On December 1, 2009, Bill C-27, also known as the Electronic Commerce Protection Act, passed through first reading in the Senate. Its objective is to regulate certain activities that discourage reliance on electronic means of carrying out commercial activities, such as spam, spyware and internet fraud, in order to promote efficiency and adaptability in the Canadian economy. More specifically, it will prohibit the sending of commercial electronic messages without the prior consent of the recipient, as well as provide rules governing the sending of those types of messages and a mechanism for withdrawing consent. It will also prohibit practices relating to the alteration of data transmission and the unauthorized installation of computer programs. When implemented, Bill C-27 will amend the Canadian Radio-television and Telecommunications Commission Act, the Competition Act, the Personal Information Protection and Electronic Documents Act and the Telecommunications Act.

The Electronic Commerce Protection Act defines both express and implied consent for receipt of electronic messages. Where express consent is required, commercial communications may not take place unless the person or corporation in question "opt-in" to being contacted. Conversely, implied consent is acceptable under circumstances where it can be deemed that that the person or corporation might be interested; however, the recipient must be given the ability to "opt-out" of the communications. Under the new legislation, implied consent will be assumed in cases where there is an existing business or non-business relationship that meets specified criteria. In the absence of such an existing relationship, the sender must obtain express consent to send unsolicited commercial electronic messages.

Amendments to the Competition Act include the addition of new criminal and reviewable conduction provisions under sections 52 and 74, which broaden the scope of misleading representations and telemarketing to better address online activity. Through these changes, it will become an offence to promote, directly or indirectly, any business interest or the supply or use of a product, whether knowingly or recklessly, that includes a false or misleading representation in the sender or subject matter information, the electronic message or the locator. Noteworthy is the distinction made for the electronic message itself, which states that only "material" false or misleading representations will be caught by the criminal and reviewable provisions of the Competition Act. There is no similar materiality threshold for the sender or subject matter information, or the locator. As with the other provisions in the Competition Act on misleading advertising, proof that a person was misled by the representations is not required to constitute an offence. The proposed legislation also introduces a mechanism for the Commissioner to conduct investigations and share information with foreign states in order to assist in their investigations of misleading advertising.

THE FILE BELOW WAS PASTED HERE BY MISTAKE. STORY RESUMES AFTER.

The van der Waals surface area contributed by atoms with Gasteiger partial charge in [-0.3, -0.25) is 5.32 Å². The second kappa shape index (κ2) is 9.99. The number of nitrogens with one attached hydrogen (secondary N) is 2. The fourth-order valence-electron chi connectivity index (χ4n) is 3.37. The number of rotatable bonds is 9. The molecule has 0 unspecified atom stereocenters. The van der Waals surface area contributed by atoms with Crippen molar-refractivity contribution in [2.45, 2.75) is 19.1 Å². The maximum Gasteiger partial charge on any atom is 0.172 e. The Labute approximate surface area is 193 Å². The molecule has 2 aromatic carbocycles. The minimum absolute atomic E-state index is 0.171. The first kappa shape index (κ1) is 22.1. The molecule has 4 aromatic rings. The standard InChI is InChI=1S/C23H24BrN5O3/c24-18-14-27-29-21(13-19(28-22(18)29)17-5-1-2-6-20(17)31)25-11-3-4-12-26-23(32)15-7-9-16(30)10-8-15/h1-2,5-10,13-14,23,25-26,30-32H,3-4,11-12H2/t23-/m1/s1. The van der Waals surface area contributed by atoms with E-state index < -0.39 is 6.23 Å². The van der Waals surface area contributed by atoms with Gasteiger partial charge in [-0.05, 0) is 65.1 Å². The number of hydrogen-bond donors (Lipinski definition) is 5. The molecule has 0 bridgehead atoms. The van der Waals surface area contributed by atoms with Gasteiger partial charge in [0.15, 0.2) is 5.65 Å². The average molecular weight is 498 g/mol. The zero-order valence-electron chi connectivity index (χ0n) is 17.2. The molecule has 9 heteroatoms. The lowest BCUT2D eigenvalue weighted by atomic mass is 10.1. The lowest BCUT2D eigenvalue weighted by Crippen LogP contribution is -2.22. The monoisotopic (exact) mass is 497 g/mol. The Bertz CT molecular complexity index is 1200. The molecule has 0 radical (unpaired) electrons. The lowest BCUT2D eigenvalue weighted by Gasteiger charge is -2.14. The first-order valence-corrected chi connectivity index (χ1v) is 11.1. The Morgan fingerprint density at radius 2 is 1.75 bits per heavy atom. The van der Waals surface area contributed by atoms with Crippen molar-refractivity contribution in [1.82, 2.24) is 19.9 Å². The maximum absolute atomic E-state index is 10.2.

The proposed amendments will also change the standard of review for the issuance of temporary orders under section 74 of the Competition Act. The current standard to be met is a strong prima facie case that a person is engaging in reviewable conduct. Under these amendments, the standard of review will be reduced to the mere appearance to the court of reviewable conduct.

With regard to penalties, under the Electronic Commerce Protection Act, a new private right of action will be created with a three-year limitation period, granting affected individuals the right to apply to the court for an order of compensation in an amount equal to the actual loss or damages suffered. Under section 74 of the Competition Act, the amendments grant a court the ability to issue: (a) a compensatory order and (b) a fine (or administrative monetary penalty) of as much as $200 per contravention up to a maximum $1,000,000 per day, even if the application by the private person did not allege a violation under the new provision.

The Government believes that the new legislation and related amendments will boost Canadians' confidence in online commerce by cracking down on internet fraud, spam, spyware and other related threats.